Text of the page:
Effects of a dietary modification on 2 h postprandial blood glucose in Thai population at risk of type 2 diabetes: An application of the Stages of Change Model

Authors

  • Panan Pichayapinyo PhD,

    Assistant Professor, Corresponding author
    1. Department of Public Health Nursing, Faculty of Public Health, Mahidol University, Rajathewi, Bangkok, Thailand
    • Correspondence: Panan Pichayapinyo, Department of Public Health Nursing, Faculty of Public Health, Mahidol University, 420/1 Rajvithi Road, Bangkok 10400, Thailand. Email: panan.pic@mahidol.ac.th

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  • Sunee Lagampan EdD,

    Associate Professor
    1. Department of Public Health Nursing, Faculty of Public Health, Mahidol University, Rajathewi, Bangkok, Thailand
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  • Nichaphat Rueangsiriwat RN MSc

    Nurse
    1. Samutsakorn Hospital, Muang, Samutsakorn Province, Thailand
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Abstract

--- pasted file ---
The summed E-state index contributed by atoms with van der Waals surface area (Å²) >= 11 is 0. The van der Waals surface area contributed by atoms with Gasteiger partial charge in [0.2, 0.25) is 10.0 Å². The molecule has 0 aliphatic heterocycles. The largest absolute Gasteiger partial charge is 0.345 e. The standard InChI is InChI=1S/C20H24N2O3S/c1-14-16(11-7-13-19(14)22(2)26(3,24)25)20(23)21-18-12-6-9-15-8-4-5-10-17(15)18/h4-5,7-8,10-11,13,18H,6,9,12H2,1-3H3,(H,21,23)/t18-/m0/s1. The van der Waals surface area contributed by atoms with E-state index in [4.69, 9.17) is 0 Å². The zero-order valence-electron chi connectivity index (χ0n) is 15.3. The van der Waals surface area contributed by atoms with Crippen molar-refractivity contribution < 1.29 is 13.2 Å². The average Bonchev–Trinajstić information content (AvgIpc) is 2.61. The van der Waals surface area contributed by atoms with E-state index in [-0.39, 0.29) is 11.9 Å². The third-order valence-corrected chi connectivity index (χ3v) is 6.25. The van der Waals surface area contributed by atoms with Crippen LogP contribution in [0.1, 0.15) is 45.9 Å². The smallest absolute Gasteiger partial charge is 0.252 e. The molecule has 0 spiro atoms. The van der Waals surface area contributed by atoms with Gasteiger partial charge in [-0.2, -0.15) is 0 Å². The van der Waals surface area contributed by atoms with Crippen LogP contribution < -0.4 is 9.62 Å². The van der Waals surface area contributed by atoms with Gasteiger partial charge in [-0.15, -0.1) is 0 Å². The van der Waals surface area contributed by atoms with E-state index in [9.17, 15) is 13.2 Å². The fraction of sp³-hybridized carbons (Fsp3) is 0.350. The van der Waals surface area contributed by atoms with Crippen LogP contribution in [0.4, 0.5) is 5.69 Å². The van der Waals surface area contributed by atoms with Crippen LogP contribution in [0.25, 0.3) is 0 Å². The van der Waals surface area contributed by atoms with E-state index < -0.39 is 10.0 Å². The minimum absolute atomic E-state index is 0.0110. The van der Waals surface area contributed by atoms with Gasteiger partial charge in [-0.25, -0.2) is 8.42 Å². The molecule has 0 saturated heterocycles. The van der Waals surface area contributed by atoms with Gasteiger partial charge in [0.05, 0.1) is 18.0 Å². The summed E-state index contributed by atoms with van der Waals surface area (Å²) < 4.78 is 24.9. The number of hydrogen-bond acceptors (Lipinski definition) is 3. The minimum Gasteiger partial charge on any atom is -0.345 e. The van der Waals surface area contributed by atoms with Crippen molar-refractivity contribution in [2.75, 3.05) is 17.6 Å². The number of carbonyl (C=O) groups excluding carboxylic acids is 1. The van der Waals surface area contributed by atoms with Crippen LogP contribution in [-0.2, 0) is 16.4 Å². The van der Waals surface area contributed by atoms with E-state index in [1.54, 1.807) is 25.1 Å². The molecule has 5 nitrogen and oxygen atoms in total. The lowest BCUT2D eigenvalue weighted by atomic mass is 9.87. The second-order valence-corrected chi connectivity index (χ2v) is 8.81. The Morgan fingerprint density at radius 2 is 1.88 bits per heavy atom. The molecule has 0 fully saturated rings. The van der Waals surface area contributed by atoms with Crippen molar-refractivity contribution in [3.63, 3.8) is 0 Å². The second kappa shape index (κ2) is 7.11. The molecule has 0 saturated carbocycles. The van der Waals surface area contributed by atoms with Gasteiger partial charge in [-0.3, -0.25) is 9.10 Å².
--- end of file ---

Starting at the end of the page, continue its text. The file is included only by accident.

The purpose of this study was to investigate the effect of a dietary modification intervention programme by applying the Stages of Change Model in 2 h postprandial capillary glucose reduction among Thai population. A randomized control trial was conducted for people at risk of type 2 diabetes for a period of 8 weeks. The intervention programme consisted of evaluating an individual's stage of change after being provided dietary information regarding kind of food and portions, discussion with a role model, and keeping a food diary record. By the end of the intervention programme, most participants in the experimental group were in the action stage (n = 36), whereas those in the control group were in the preparation stage (n = 32). Body mass index, blood pressure, food consumption behaviour and the 2 h postprandial blood glucose (PPG) in the experimental group had improved (P < 0.05). When performing regression analysis, intervention participation and the 2 h PPG at the baseline accounted for approximately 54% of total variance in predicting the 2 h PPG. This study yielded evidence for the benefits of using the Stages of Change Model as a framework in a dietary modification programme among people at risk of type 2 diabetes.

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